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The Panama Canal Boom – Fact or Fiction?

Widespread predictions that an expanded Panama Canal will set off a boom in Panamanian transshipments are unlikely to pan out, according to port analyst Asaf Ashar.

“The assumption is that as ship sizes grow dramatically, the incidence of transshipment also will grow dramatically. This is not happening,” said Ashar, research professor at the Ports and Waterways Initiative of the University of New Orleans.

Many industry analysts expect the canal expansion to generate double-digit growth in transshipments at or near the canal. But Ashar said transshipment will grow at a slower rate, and that much of the increase will be at non-Panamanian ports such as Cartagena, Colombia.

Transshipment growth will be dampened by the growing dominance of carrier alliances, Ashar said. Alliance power, larger ships and dredging of secondary ports are leading container lines to continue direct calls that once seemed likely to be replaced by hub-and-spoke transshipment.

Ashar outlined his argument in a presentation to the TOC Americas port conference last month in Panama, where transshipment terminals are being expanded in anticipation of the scheduled opening of new locks at the canal.

The new locks will handle ships with capacities of up to 12,000 to 14,000 twenty-foot-equivalent units, nearly triple the TEU capacity of the largest container ships that can transit the canal’s existing locks. The $5.25 billion project is expected to be completed in April.

As carriers form alliances in order to fill mega-ships, they’re more likely to reconfigure direct services by adding or dropping port calls than to dramatically increase transshipment, Ashar told JOC.com. He said global transshipment levels have stalled at about 30 percent of total volume

Ashar cited Asia-Europe routes, where the 2M and G6 alliances’ large ships now directly call Baltic ports previously served by transshipment. In the U.S., the CKYHE and 2M alliances now call Baltimore directly with cargo that once would have been trucked or barged from Virginia or other ports.

“Alliances can put together more traffic, and more traffic usually justifies more direct calls,” he said. “If you have two parallel services with slightly different port calls, it makes sense to put them together.”

For example, an alliance may replace two partly or wholly parallel strings of 4,500-TEU ships with one 9,000-TEU string, and add an extra ship or two to maximize coverage.

That has happened on a larger scale in the Asia-Europe trade, where the 2M Alliance’s AE10 service extends into the Baltic and calls 14 ports, compared with about 10 for most Asia-Europe services. Ashar calculates that the 2M offers 1,036 port pairs, compared with the 799 for Maersk Line and MSC before they formed their alliance.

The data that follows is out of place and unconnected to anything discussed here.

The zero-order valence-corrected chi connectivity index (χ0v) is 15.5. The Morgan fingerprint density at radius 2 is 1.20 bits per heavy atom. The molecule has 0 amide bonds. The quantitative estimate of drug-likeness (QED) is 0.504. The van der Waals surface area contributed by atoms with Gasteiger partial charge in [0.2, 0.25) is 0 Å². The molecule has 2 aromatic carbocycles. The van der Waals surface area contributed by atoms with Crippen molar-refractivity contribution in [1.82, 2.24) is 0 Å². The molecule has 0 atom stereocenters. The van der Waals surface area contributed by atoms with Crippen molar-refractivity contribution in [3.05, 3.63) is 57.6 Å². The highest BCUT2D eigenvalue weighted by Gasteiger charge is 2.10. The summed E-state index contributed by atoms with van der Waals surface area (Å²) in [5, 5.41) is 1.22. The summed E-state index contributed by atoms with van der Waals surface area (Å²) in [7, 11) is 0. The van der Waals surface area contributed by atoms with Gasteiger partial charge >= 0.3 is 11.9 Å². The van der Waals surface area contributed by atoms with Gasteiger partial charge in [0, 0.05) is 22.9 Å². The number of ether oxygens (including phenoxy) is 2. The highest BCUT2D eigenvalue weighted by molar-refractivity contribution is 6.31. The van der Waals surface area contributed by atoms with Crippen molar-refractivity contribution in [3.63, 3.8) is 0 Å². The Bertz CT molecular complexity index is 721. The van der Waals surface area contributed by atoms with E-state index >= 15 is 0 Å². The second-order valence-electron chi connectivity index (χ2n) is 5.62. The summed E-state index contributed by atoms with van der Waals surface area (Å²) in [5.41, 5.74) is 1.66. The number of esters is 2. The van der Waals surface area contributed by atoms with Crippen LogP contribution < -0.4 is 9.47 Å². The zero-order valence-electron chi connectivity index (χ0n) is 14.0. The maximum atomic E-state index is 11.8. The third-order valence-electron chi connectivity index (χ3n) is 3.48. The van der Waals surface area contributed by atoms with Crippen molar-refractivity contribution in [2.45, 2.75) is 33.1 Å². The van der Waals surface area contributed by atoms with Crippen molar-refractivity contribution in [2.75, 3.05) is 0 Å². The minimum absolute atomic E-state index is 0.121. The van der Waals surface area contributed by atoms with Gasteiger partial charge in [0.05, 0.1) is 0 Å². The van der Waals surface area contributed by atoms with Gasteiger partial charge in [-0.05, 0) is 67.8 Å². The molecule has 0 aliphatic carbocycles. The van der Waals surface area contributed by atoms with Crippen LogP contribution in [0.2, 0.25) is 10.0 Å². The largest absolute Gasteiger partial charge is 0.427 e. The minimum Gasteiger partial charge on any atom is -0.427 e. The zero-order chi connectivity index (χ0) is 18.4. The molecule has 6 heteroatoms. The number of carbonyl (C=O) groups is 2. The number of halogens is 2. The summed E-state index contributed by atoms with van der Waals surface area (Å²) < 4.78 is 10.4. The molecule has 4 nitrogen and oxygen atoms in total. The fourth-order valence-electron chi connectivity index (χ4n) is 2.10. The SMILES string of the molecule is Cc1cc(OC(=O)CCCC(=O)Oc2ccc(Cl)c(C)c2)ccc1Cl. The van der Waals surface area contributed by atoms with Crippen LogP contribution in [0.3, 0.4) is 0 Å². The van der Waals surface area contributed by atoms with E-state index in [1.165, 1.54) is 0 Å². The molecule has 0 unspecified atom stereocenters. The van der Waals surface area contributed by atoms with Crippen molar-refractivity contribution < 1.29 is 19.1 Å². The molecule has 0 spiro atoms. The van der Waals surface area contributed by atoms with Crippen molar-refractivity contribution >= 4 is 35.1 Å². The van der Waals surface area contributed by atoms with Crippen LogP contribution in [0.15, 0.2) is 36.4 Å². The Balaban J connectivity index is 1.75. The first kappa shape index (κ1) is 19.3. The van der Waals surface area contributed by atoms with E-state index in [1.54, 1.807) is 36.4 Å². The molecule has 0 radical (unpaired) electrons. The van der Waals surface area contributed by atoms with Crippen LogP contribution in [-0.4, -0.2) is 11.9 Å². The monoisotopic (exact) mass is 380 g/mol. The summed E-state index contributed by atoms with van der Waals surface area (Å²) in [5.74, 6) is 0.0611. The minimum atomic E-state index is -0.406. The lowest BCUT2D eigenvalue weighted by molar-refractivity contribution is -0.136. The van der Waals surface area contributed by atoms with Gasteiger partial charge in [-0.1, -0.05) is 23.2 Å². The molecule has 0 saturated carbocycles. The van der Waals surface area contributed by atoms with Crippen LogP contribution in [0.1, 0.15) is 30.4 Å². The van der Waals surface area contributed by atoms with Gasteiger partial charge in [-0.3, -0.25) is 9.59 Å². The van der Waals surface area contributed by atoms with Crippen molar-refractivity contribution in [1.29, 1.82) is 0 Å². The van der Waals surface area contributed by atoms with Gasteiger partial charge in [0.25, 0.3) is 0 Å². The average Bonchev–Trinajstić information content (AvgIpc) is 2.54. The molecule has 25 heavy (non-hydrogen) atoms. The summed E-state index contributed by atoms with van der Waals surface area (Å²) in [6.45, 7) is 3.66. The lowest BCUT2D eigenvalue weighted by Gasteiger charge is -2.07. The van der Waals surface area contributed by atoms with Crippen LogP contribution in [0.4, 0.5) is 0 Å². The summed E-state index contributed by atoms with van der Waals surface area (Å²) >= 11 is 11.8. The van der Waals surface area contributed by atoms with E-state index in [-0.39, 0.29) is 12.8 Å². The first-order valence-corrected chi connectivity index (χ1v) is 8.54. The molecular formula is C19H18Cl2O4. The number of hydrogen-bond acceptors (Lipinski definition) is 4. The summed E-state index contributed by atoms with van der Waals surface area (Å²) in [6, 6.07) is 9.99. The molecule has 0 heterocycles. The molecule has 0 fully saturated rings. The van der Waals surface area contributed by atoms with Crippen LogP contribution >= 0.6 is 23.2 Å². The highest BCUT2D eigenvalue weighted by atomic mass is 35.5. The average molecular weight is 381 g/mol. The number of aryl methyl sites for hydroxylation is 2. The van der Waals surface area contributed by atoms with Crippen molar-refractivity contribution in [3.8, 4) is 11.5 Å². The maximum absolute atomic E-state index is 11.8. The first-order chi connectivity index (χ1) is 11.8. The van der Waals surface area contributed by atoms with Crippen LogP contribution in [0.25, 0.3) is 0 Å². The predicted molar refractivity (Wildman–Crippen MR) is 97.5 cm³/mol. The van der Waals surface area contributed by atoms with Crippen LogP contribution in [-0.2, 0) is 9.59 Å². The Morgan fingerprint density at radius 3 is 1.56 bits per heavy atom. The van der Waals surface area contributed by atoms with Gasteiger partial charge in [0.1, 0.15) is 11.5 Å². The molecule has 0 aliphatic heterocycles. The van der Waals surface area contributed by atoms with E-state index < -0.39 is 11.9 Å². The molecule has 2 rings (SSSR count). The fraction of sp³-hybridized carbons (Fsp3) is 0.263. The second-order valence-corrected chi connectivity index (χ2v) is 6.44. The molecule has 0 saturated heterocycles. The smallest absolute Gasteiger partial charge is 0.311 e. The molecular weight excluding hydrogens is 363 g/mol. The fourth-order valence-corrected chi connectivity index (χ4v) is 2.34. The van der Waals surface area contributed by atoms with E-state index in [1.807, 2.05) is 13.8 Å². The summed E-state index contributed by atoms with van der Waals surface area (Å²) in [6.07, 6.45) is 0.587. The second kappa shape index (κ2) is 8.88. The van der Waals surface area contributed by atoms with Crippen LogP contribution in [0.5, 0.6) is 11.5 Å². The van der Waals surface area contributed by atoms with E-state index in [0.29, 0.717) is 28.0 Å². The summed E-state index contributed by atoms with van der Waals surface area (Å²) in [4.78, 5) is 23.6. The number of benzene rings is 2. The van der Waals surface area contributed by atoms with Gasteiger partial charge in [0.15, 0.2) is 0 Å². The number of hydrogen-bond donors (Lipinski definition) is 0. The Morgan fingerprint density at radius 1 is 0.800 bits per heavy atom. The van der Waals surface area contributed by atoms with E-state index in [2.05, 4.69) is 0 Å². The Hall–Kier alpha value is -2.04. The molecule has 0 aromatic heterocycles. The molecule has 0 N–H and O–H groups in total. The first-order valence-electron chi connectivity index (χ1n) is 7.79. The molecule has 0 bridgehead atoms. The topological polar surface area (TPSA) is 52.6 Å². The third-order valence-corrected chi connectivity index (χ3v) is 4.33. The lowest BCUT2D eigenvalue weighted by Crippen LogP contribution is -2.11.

Not every port will emerge a winner in such a scenario. Some secondary ports’ current services exist primarily because of unique relationships with an individual carrier. Alliances may find it easier to abandon such a direct call, Ashar said.

“Alliances give carriers more freedom to offer direct services. Some second-tier ports may survive with direct calls. Others may not.”

On the other hand, some ports could gain direct services. Instead of calling two ports with separate 4,500-TEU strings, a carrier might opt to concentrate its traffic at one port and serve the other by truck or regional feeder. Or, if there’s enough volume, an alliance might provide a direct service with smaller ships.

Route consolidation is especially likely on the west coast of South America, Ashar said. Hapag-Lloyd and Hamburg Sud plan to deploy 10,500-TEU ships that will have slots for more than 2,000 refrigerated containers.

Ports are deepening harbors to handle these larger ships. Ashar expects the ships to concentrate their calls at major ports such as Callao, Peru, and to serve secondary ports such as Guayaquil, Ecuador and Paita, Peru by feeders from ports along the South America coast.

“There will be transshipment, but the question is where it will be done,” Ashar said. “Will it be in Panama, or Cartagena, or, in my judgment, more likely down the coast in South America?” He said rapid growth in ship sizes casts doubt on prospects for large-scale transshipment at the canal between high-volume east-west routes and north-south services.

Ashar said transshipment works best between a large mother ship and smaller feeders. He said there’s little advantage to transshipping between two similarly sized ships, and that the expanded canal won’t accommodate the largest new ships.

“If you have 18,000- or 20,000-TEU ships, it makes sense to have a round-the-world service and transshipment connecting with smaller ships,” he said. “But because the canal will allow only 14,000 TEUs, we’re unlikely to see it in our time.”

Source: Joseph Bonney at joseph.bonney@ihs.com

 

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